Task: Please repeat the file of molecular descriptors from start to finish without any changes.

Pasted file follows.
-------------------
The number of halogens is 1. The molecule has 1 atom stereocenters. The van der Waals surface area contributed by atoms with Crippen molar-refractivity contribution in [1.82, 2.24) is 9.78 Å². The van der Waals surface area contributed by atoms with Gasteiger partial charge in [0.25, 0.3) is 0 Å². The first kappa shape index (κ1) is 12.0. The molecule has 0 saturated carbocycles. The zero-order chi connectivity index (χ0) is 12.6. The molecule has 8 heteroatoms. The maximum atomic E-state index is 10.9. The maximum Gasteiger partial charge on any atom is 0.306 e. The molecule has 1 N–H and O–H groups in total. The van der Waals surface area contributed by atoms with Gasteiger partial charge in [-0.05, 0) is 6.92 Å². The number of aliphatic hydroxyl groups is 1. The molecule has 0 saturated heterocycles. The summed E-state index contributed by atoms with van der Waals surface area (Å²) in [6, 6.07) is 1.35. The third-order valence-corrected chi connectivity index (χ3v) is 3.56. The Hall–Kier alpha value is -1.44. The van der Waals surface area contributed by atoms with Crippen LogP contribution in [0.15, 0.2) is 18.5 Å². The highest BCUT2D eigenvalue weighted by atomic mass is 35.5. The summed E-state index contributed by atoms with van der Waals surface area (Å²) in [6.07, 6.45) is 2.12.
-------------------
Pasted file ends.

The number of halogens is 1. The molecule has 1 atom stereocenters. The van der Waals surface area contributed by atoms with Crippen molar-refractivity contribution in [1.82, 2.24) is 9.78 Å². The van der Waals surface area contributed by atoms with Gasteiger partial charge in [0.25, 0.3) is 0 Å². The first kappa shape index (κ1) is 12.0. The molecule has 0 saturated carbocycles. The zero-order chi connectivity index (χ0) is 12.6. The molecule has 8 heteroatoms. The maximum atomic E-state index is 10.9. The maximum Gasteiger partial charge on any atom is 0.306 e. The molecule has 1 N–H and O–H groups in total. The van der Waals surface area contributed by atoms with Gasteiger partial charge in [-0.05, 0) is 6.92 Å². The number of aliphatic hydroxyl groups is 1. The molecule has 0 saturated heterocycles. The summed E-state index contributed by atoms with van der Waals surface area (Å²) in [6, 6.07) is 1.35. The third-order valence-corrected chi connectivity index (χ3v) is 3.56. The Hall–Kier alpha value is -1.44. The van der Waals surface area contributed by atoms with Crippen LogP contribution in [0.15, 0.2) is 18.5 Å². The highest BCUT2D eigenvalue weighted by atomic mass is 35.5. The summed E-state index contributed by atoms with van der Waals surface area (Å²) in [6.07, 6.45) is 2.12.